Working together – survival of the friendliest?

It’s been another busy week for JVN – a veritable whirlwind of meetings, speaking engagements for me, and preparations for our Pesach newsletter which is coming your way soon (watch this space!).

The latter half of the week was taken up preparing for our breakfast seminar with one of JVN’s corporate sponsors, Bircham Dyson Bell, called “Demystifying the Big Society” which we held at the JHub on Thursday 31st.  The idea was to take a look behind the jargon of the Big Society and to see what the implications are for JVN’s 220-plus partner organisations and the not-for-profit sector generally.

BDB, as we like to call them, are experts in the field of charity law and parliamentary agents, which puts them right at the heart of the action with Government.  JVN felt that by us working with BDB, we could help our partners get better access to the best and, most up to date, information available.

With an 8am start fuelled by extraordinarily strong coffee provided by our new Operations Manager Joanne Bell, a group of 20 selected guests– including funders, charity professionals and Trustees from across the Jewish community – sat down, a little bleary-eyed, in great expectation.

Jonathan Brinsden, who heads up the Charities and Not for Profit Team, more than stepped up to the mark, giving a thorough overview of what the Big Society is all about.  But, more importantly, given the economically challenging times we live, talked the participants through the different changes and challenges presented by Government policy – looking in turn at the giving environment for individual philanthropists; the funding available (or not!) from central and local government; the potential support from business and, also, finally from charity Foundations and Trusts themselves.

Following Jonathan’s presentation, the mood round the table was slightly subdued, because the competition for ever scarcer funds is a new, sobering fact of life.  David Breger, Partner of HW Fisher (JVN’s other corporate sponsor which provide specialist accountancy advice for the sector) was slightly more upbeat saying that while the funding environment for the charity sector is very tough, it’s also positive that the profile of charities and voluntary organisations is now raised and firmly on the agenda.  True enough.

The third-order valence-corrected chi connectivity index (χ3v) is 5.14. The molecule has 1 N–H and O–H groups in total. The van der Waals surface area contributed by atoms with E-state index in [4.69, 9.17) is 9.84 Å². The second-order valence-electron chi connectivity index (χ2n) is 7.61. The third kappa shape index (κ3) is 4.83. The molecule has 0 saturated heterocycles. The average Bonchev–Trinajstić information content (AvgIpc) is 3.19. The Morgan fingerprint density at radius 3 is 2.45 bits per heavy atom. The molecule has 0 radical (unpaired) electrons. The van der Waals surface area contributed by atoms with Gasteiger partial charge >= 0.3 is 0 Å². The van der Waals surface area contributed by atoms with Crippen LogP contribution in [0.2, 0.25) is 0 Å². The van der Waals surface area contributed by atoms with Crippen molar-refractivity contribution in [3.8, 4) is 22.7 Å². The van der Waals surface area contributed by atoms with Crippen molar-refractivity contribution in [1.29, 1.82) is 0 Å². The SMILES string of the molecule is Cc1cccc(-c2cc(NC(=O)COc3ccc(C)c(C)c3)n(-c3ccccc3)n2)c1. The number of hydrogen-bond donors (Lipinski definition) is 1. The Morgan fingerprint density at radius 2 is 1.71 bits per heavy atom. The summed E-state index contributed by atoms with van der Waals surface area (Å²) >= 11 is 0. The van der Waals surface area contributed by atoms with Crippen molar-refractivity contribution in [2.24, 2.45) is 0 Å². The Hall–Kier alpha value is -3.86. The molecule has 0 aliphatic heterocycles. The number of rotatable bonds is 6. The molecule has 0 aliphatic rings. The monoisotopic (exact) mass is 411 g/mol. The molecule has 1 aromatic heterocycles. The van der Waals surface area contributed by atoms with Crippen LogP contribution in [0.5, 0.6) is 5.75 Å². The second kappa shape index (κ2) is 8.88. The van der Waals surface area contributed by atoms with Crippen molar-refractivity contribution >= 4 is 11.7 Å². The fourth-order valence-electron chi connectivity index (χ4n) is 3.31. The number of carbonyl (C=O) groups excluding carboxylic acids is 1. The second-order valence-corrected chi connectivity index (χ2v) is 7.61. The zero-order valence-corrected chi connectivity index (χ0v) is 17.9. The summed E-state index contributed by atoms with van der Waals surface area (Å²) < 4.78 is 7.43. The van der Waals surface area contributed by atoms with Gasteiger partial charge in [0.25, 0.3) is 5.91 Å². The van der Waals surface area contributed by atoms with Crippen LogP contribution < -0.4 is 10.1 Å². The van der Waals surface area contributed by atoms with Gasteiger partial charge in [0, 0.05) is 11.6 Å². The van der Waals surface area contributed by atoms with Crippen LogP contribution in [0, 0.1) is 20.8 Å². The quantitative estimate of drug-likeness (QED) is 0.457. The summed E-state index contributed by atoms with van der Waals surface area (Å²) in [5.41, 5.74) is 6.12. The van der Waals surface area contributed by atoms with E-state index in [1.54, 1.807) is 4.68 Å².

But the most thought-provoking moment in the lively discussion was, David Lerner, Chief Executive of The Samuel Sebba Trust saying he believed that “it is always right that charities focus on what is best for their service users. They have an obligation to their clients and donors to work collaboratively with others in their sector both in terms of knowledge sharing and resources. Failure to do so in the current economic climate is both a moral failure and a betrayal of trust to the core mission of a charity”.

Firm words indeed.

But ones that JVN firmly agrees with.  We continually partner with other communal organisations and charities to share knowledge and resources – the breakfast seminar itself being a good example of this.  And our own charity’s mission is to help the Jewish charity sector as a whole work more easily.  It is going to be tough times ahead, particularly for small and medium sized charities, but we will continue to play our part.  Survival of the friendliest indeed.  And long may we continue to do so.  If you want to help JVN continue our collaborative role, please considering donating at


Categories: Leonie's View


Hi, I'm Mike, JVN's Youth Co-ordinator and blogger. I'll be blogging about all sorts of issues affecting the volunteering community, with a particular focus on how recent developments might affect the UK Jewish community's volunteers. I'm always interested to read the comments you make. If you have something you want to see in the JVN blog, e-mail me at and I'll be happy to talk. And if you're inspired by any of my blogs to volunteer, log on to and register to find your perfect volunteering opportunity.


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